Jon Heyman of CBS Sports is reporting that the Tigers and Rangers have discussed a trade that would send first baseman Prince Fielder to the Rangers and second baseman Ian Kinsler to the Tigers.
In terms of OPS, the Rangers had the second-worst production from their first baseman in the American League, beating only the Yankees, .700 to .690. They used Mitch Moreland for a majority of games there but he could only muster a .736 OPS. Meanwhile, Fielder finished with a career-low .819 OPS, but even that would have been a significant upgrade for the Rangers.
The Rangers also have a glut of middle infielders and are looking to deal from depth to address other areas. Trading Kinsler to the Tigers would open up second base for Jurickson Profar. The Tigers got average production at second base in 2013, utilizing Omar Infante there for the most part. Infante is expected to draw interest from a handful of teams and the Tigers may not want to get involved in a bidding war for a player worth between 0.9 and 2.4 WAR over the last four seasons, according to Baseball Reference. Kinsler logged in at 4.9 in 2013 and as much as 7.0 back in 2011.
Fielder’s contract would be one hurdle to clear. The Tigers signed him to a nine-year, $214 million contract in January 2012. He still has $168 million remaining as well as a limited no-trade clause. Kinsler is signed through 2017 with an option for 2018. He is still owed $62 million, but his contract was front-loaded, so his salary gradually decreases throughout the remainder of the deal.
Ten days ago Nationals ace Max Scherzer said he’d be ready for the start of the regular season. “I’m gonna do it,” Scherzer said.
[Ron Howard from “Arrested Development” voice] — No, he’s not:
Nationals manager Dusty Baker said that Max Scherzer is not on track to be the team’s opening day starter, and will most likely open the season as the third pitcher in the rotation.
He’s still projected to make it to the opening rotation, taking the hill, most likely, on Thursday April 6 against the Marlins. At least if the schedule doesn’t slip any more.
Scherzer, as you probably know, has a stress fracture in the knuckle of his right ring finger, which has messed with his preparation and has caused him to alter his grip a bit. As of now Stephen Strasburg will get the Opening Day nod.
Fortune Magazine has put out a list of The World’s Greatest Leaders. Not the greatest business leaders, not the greatest leaders in a given industry, but the Greatest Leaders, full stop. The greatest according to Fortune: The Cubs’ Theo Epstein.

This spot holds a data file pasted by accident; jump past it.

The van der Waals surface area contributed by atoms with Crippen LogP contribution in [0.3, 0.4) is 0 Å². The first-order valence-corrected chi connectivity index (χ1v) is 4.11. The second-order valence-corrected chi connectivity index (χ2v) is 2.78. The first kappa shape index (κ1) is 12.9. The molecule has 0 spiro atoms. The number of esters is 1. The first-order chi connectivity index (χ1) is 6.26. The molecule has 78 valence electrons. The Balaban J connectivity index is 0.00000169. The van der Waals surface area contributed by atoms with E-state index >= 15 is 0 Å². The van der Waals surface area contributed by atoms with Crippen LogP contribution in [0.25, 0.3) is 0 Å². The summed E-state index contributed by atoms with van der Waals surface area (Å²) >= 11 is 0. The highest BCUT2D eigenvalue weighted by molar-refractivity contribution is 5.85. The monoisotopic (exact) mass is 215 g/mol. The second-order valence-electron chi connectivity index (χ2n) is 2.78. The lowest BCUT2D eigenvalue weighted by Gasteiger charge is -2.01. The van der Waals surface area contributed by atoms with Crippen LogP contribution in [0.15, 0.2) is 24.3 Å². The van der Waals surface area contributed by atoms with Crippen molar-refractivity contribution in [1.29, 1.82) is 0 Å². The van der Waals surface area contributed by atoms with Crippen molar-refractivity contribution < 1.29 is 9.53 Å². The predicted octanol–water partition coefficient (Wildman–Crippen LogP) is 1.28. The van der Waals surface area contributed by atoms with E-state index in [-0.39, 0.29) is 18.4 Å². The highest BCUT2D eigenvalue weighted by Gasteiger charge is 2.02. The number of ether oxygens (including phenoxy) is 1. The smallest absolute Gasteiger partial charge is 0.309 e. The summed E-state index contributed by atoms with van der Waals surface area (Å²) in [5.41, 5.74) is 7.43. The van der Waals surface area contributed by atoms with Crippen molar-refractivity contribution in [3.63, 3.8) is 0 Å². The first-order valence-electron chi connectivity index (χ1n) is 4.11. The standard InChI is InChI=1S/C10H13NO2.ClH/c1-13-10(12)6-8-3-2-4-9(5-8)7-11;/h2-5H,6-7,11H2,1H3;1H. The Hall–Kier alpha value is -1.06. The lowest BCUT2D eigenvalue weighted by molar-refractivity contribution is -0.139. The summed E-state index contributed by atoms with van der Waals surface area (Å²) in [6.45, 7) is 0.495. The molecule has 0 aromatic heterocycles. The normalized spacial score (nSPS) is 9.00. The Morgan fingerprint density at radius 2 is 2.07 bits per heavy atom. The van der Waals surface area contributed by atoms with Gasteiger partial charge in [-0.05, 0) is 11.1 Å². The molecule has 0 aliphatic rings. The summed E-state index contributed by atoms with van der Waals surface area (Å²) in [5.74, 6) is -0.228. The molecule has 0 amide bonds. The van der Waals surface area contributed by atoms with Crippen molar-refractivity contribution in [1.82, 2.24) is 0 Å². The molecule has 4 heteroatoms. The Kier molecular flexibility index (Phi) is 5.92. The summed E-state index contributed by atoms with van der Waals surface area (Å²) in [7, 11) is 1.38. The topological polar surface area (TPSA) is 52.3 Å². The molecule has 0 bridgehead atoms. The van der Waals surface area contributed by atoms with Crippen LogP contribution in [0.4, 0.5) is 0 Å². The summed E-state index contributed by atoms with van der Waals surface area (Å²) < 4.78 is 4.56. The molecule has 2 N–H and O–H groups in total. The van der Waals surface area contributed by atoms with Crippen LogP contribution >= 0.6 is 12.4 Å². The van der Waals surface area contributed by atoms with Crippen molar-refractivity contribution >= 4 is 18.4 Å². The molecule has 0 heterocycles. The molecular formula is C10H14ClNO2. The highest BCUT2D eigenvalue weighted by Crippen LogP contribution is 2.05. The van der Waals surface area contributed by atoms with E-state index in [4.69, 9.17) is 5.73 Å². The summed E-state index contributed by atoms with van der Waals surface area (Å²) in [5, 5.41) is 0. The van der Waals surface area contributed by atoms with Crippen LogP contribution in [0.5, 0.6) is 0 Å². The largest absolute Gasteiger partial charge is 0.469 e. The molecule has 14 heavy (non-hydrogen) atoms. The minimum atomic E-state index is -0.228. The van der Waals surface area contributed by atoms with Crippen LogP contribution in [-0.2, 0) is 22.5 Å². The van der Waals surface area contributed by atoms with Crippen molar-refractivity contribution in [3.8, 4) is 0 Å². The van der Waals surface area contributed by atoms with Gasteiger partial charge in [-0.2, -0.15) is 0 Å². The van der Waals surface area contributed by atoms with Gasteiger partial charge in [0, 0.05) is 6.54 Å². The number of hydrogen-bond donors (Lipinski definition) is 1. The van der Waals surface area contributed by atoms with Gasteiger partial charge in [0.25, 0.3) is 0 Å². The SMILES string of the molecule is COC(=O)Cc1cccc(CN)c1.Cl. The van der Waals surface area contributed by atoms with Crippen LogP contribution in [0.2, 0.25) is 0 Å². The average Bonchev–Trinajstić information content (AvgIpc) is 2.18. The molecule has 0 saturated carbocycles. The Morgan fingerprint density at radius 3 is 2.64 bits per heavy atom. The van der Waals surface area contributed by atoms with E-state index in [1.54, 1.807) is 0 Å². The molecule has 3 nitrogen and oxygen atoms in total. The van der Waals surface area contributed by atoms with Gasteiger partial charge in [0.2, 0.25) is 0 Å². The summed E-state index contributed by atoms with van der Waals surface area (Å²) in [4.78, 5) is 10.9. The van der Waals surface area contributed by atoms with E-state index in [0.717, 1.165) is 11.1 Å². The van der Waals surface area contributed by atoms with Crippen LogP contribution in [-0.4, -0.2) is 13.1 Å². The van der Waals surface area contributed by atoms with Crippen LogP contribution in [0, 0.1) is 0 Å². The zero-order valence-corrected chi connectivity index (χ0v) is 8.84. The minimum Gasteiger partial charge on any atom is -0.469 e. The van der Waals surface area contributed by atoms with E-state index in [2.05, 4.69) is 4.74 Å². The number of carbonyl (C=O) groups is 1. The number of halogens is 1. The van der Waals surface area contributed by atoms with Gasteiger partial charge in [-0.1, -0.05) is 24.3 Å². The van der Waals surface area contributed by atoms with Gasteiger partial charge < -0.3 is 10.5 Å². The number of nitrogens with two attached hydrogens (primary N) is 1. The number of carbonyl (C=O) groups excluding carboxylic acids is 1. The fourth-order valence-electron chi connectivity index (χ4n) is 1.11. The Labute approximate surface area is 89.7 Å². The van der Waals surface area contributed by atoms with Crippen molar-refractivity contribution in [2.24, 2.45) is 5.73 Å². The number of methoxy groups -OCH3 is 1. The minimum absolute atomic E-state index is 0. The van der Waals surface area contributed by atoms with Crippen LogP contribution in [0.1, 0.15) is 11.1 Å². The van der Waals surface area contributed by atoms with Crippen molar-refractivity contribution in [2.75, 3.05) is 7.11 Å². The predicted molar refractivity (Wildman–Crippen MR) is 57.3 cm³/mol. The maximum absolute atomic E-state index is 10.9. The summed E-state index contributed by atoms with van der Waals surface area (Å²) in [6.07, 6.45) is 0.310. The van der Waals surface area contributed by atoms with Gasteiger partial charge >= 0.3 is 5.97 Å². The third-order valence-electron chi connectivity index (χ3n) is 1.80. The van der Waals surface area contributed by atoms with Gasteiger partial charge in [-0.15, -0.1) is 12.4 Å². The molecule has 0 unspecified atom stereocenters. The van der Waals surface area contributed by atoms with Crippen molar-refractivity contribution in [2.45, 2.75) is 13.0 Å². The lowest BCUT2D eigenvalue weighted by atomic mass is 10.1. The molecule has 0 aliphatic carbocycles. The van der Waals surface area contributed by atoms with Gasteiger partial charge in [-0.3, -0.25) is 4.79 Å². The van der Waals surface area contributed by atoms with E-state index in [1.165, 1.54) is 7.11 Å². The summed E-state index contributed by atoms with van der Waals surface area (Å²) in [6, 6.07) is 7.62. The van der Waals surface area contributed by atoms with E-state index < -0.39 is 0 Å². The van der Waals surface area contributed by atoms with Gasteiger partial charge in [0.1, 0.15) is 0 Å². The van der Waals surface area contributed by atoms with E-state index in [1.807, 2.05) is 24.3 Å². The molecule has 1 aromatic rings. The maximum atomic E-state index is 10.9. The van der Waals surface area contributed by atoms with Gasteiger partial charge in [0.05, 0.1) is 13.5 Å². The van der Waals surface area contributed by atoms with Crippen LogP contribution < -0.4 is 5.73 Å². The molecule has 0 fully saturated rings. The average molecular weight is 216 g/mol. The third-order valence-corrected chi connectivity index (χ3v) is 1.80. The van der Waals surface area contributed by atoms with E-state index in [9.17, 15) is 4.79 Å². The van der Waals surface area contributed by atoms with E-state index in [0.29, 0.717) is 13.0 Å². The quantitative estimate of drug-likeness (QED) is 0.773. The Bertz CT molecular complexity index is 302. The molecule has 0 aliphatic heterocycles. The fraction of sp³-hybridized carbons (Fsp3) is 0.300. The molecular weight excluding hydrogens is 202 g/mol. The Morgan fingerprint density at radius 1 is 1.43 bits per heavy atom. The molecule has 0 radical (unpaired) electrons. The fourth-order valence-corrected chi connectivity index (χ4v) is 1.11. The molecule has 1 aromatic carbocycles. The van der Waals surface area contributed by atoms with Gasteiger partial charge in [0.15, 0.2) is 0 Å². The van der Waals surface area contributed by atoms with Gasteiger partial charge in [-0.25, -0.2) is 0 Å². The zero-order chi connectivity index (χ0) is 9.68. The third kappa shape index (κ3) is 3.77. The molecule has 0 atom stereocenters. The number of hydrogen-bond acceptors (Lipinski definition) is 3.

For some context, Pope Francis was third. Angela Merkel was 10th. Lebron James was the next greatest sports leader, ranked 11th. Take Fortune’s methodology with a grain of salt, however, given that it has John McCain above Merkel — what, exactly, does he lead now? — and Samantha Bee in the top 20.
So what makes Theo the world’s best leader according to Fortune?
The Cubs owe their success to a five-year rebuilding program that featured a concatenation of different leadership styles. The team thrived under the affable patience of owner Tom Ricketts, and, later, under the innovative eccentricity of manager Joe Maddon. But most important of all was the evolution of the club’s president for baseball operations, Theo Epstein, the wunderkind executive who realized he would need to grow as a leader in order to replicate in Chicago the success he’d had with the Boston Red Sox.
I don’t want to take anything away from what Theo has done — he’s a Hall of Fame executive already in my view — but I feel like maybe one needs to adjust for the fact that this is a baseball team we’re talking about. They’re the whole world to us and their brands are nationally and even world famous, but as an organization, sports teams are rather small. There are guys who run reasonably-sized HVAC companies with more employees than a baseball team and they don’t get the benefit of an antitrust exemption and a rule which allows them to get their pick of the best new employees if they had a bad year the year before.
Really, not trying to throw shade here, just thinking that being the spiritual father for 1.2 billion Catholics or running a foundation that serves 55 million needy children — like the woman who comes in at number 14 — is a bit of a tougher trick.
But this will make a great framed magazine article on Theo’s wall in Wrigley Field.